Posted by: morgan1965 | August 22, 2017

Leaders and the Moral High Ground

Race has been at center stage of American life from the embryonic emergence of the original thirteen colonies, and the fruition of the 50 states which constitute the United States. The Colonial States embraced slavery which subsequently was replaced by various forms of racism – Jim Crow laws, segregation, lynching, and various forms of discrimination.

W.E.B. DuBois made a cogent observation in his book, “The Souls of Black Folk,”originally published in 1903. DuBois said: “The problem of the twentieth century is the problem of the color-line, – the relation of the darker to the lighter races of men in Asia and Africa, in America and the islands of the sea. It was a phase of this problem that caused the Civil War…” The recent demonstrations in Charlottesville, Virginia centered on the proposed removal of a General Robrt E. Lee statue from a city park. America again witnessed public expressions of racism, anti-Semitism and white supremacy. Such atrocities cannot be tolerated or condoned in any manner or at any time in this nation.

The news media made America aware of the deadly violence that erupted at the white supremacist rally in Charlottesville, Virginia on Friday, August 11, 2017. In the aftermath, President Trump seemed to draw an equivalence between white nationalist groups and the people protesting in support of equality. President Trump cast blame for the violence on “many sides” and “both sides.” He defended the racist demonstrators, some of whom waved Nazi flags and burned torches. There was a prominent display of hate as reflected in the shouted racist and anti-Semitic slogans.

Many Americans have concluded that the moral failure of our president in response to the Charlottesville event deserves comment. The question has been raised about the integrity of his “moral compass.” There is an expectation that the POTUS will exert moral leadership in times like this, and in times of crisis. It is one’s moral compass, then, that should provide guidance to one’s leadership.

In the aftermath of the Charlotte event, where do we go from here? Many political and religious leaders have urged the POTUS to condemn racism, anti-Semitism and white supremacy in clear and unequivocal terms. Such a condemnation would indicate a national direction that does not accept or tolerate these atrocities.

Just what is a moral compass? A moral compass can be defined as “an internalized set of values and objectives that guide a person with regard to ethical behavior and decision-making.” The moral compass is informed by the values and moral standards that are instilled in a person by parents, family, church, community, and school. These values are further informed by one’s cross-cultural experiences and international experiences.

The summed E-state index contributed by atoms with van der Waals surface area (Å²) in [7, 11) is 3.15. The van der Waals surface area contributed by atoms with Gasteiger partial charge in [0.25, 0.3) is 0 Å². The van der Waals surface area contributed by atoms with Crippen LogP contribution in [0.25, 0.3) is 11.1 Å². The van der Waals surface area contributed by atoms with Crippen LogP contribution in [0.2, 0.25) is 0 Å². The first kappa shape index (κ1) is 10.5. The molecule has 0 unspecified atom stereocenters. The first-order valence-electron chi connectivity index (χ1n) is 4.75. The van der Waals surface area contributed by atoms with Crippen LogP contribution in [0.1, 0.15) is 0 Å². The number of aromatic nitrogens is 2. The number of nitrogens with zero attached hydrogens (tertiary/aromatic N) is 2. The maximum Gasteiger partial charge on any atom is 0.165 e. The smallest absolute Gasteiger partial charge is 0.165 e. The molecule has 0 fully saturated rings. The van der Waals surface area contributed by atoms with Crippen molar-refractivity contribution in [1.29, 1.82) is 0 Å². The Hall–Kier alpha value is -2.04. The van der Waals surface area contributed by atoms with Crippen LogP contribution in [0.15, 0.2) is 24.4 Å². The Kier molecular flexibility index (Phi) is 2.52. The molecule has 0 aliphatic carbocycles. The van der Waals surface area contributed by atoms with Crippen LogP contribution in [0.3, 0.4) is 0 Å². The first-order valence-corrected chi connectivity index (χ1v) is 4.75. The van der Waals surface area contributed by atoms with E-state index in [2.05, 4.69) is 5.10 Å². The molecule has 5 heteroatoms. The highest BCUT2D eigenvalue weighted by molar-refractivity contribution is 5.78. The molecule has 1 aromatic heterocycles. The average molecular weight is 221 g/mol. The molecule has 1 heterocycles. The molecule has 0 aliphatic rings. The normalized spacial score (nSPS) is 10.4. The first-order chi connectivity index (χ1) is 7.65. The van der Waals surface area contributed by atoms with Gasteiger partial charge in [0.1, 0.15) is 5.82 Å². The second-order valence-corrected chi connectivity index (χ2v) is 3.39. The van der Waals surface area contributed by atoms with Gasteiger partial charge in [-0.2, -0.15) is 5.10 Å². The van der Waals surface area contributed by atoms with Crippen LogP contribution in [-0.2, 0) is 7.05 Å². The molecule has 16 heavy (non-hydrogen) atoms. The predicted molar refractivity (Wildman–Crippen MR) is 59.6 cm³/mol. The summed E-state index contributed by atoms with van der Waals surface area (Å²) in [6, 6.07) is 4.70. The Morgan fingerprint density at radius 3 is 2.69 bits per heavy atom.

There are examples of previous presidents who exemplified moral leadership in a time of crisis. One such example is the Gettysburg Address delivered by Abraham Lincoln in 1863. Lincoln was attempting to hold the nation together and to lead the nation toward unification and peace.

From a Christian perspective, the moral compass is Jesus, “the way, the truth and the life.” Jesus Christ is the light of the world, and pilgrim disciples follow that light. In navigational terms, Jesus is “true north.”

The nation is always in need of moral leaders, both political and religious. When Bayard Rustin introduced Dr. Martin Luther King, Jr. at the March on Washing as he prepared to give the historic “I have a Dream” speech, he presented him as “the moral leader of our nation.” King’s moral compass was Jesus and his navigational tools were love and nonviolence. He was the moral leader of the civil rights movement.

Who are our moral leaders today – community, state, nation, and world? This is an important question to ponder. To be sure, this is a time for deep personal reflection on the part of all people of faith.  This is a time for neighbors to engage in conversation about racism, anti-Semitism and white supremacy. This is a time for ministers to lead their congregations in meaningful prayer and worship. This is a time to seek the moral high ground and take a stand for justice, righteousness and peace.

In brotherhood and sisterhood, let us lift up the name of Jesus who is the way (the way, the truth and the life) to higher ground. Let us remember too that in matters of moral leadership, the POTUS only holds penultimate status. Jesus Christ is the alpha and the omega, the beginning and the end, the ultimate moral high ground, the solid rock.

Think about it!






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